Poultry industry faces threat from imports
The United Broiler Raisers Association (UBRA) said small and medium scale raisers might just resort to importation and stop producing given the track the government is taking.
AFP
Poultry industry faces threat from imports
Louise Maureen Simeon (The Philippine Star) - July 29, 2019 - 12:00am

MANILA, Philippines — The local poultry industry may soon find itself stopping production amid tough competition in the local market due to the continued deluge of imports.

The United Broiler Raisers Association (UBRA) said small and medium scale raisers might just resort to importation and stop producing given the track the government is taking.

“In the long run, especially the small and medium scale producers, if we see that we cannot survive anymore and join together, we might as well go into importation, no more production, because that’s the priority of the government,” UBRA president Elias Jose Inciong told The STAR.

“We have tried for decades to convince the government that imports do not benefit the consumers but they do not believe us. So we will follow their lead, they want importation, we will just import,” he said.

Raisers continue to suffer from declining farmgate prices amid a supply glut, exacerbated by the surge in imports.

Latest data from the National Meat Inspection Service showed that dressed chicken inventory is at 33,655.18 metric tons, up nearly 50 percent.

Of the figure, more than half or 19,906.79 MT were imported while the remaining 13,748.38 MT were locally produced.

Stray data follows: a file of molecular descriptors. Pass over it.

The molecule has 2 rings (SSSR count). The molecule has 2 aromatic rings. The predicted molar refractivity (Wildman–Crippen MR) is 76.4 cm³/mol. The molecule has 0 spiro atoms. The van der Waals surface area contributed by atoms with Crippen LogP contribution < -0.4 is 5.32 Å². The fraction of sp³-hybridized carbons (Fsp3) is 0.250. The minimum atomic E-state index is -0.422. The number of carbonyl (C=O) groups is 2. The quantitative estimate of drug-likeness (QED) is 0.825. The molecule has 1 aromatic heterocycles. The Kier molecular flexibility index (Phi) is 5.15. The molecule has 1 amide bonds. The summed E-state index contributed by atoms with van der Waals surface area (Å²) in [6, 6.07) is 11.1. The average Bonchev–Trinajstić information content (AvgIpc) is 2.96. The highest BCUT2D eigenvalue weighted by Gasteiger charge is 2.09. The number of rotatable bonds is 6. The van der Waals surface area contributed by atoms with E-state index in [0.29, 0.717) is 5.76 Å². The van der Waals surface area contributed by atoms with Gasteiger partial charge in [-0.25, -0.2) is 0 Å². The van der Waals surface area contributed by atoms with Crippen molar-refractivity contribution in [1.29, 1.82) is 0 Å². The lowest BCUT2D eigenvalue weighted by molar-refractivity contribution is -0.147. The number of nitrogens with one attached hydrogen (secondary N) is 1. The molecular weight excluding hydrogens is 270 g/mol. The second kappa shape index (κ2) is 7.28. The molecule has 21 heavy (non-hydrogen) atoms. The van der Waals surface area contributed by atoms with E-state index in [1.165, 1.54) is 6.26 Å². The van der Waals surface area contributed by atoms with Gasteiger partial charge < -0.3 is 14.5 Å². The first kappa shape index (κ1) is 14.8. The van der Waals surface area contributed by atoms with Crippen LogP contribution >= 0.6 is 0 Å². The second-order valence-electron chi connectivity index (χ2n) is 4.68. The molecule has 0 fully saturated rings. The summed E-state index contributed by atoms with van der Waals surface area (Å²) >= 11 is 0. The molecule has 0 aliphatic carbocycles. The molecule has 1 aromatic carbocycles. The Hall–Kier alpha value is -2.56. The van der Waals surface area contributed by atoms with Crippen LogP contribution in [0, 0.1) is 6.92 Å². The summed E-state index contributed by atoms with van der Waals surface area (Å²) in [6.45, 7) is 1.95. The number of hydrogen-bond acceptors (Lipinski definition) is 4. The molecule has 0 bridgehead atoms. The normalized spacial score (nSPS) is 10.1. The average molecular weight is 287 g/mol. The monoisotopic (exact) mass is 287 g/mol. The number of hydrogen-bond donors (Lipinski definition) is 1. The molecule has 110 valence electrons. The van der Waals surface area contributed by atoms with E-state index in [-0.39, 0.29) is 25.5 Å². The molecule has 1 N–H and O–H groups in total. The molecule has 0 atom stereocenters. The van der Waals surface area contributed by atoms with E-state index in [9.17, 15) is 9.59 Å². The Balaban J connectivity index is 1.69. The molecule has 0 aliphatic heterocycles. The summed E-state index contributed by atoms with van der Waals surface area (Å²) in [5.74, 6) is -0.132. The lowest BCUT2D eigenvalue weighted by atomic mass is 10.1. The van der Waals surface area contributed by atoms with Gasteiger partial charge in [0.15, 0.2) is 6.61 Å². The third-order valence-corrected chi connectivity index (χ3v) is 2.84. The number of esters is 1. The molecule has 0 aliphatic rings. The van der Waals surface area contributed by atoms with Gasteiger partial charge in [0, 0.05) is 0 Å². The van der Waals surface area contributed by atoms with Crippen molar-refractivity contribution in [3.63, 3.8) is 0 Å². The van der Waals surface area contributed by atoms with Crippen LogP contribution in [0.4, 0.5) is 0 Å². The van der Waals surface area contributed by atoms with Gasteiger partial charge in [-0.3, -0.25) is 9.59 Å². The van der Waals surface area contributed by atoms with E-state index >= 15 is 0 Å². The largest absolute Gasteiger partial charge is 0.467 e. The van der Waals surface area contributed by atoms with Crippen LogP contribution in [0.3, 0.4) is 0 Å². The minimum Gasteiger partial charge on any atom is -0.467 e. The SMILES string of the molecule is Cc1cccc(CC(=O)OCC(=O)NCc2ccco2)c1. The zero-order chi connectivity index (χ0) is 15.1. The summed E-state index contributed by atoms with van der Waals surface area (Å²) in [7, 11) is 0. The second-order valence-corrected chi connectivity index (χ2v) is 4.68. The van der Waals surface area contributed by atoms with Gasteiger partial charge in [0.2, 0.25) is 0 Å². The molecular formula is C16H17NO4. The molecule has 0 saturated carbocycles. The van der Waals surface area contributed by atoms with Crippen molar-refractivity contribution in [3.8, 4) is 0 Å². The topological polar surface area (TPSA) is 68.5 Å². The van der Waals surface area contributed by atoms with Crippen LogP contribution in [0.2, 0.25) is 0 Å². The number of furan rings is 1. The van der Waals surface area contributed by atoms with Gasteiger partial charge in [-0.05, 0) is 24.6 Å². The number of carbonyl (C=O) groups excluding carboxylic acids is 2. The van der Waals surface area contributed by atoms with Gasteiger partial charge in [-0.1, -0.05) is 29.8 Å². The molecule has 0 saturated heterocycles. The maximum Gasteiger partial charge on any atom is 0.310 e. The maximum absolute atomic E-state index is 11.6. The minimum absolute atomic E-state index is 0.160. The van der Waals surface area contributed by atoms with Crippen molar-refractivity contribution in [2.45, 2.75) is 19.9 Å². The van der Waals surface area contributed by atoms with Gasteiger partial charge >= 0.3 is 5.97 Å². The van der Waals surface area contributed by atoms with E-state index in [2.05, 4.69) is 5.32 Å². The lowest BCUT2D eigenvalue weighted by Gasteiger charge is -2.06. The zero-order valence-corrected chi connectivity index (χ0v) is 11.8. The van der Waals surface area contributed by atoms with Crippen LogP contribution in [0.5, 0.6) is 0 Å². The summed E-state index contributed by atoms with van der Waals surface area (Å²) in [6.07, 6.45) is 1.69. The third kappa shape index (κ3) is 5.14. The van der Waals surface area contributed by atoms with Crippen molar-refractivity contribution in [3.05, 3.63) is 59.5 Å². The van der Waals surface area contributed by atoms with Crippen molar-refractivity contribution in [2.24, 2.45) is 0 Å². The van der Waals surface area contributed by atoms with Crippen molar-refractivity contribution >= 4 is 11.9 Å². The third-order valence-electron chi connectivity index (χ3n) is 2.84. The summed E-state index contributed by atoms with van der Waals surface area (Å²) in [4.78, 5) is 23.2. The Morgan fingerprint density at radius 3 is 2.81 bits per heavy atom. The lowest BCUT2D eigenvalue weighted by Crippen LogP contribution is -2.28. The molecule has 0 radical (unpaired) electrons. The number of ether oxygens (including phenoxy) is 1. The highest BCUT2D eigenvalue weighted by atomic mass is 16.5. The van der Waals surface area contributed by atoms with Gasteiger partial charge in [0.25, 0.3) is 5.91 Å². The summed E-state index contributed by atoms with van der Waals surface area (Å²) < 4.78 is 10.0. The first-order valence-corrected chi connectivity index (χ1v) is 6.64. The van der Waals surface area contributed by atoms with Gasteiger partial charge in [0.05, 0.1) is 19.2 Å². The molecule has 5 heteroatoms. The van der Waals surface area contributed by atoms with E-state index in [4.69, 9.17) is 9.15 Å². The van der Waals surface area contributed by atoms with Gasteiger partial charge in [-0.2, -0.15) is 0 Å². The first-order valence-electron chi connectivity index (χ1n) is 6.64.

“We are being less naive. We thought that by being active in interfacing with government, we will be able to convince them. We have accepted the reality that importation is the future,” Inciong said.

“Unless something happens in the international market which will open the eyes of policy makers that you can never rely entirely on importation. Right now, they are relying on that for food security. If they can do it with an ordinary rice farmer, how much more to us?” he added.

Farmgate price is now at P80 per kilogram from the P114 per kilo in June, which was the peak for the year so far.

However, retail prices have been steady at a high of P150 to P170 per kilo even when farmgate prices have fluctuated in the last months.

 “There is a notion that importation benefits the consumers but it doesn’t. It is our position from the beginning that importation of poultry products and most agri products have not benefitted the consumers specially the ordinary ones,” Inciong said.

“There is a disconnect in the prices and that holds true for imports as well. Why would they pass on their profits and give it to the consumers? Consumers are not benefitting and producers are harmed, they are losing money,” he added.
With the government’s policy directions leaning toward more importation, the local poultry industry is losing hope given their limited resources.

“The priority will be the importers and that’s the reality of things. Whether or not the consumers benefit, whether or not producers are harmed, we are irrelevant. It is just a matter of revenue generation for the government,” Inciong said.

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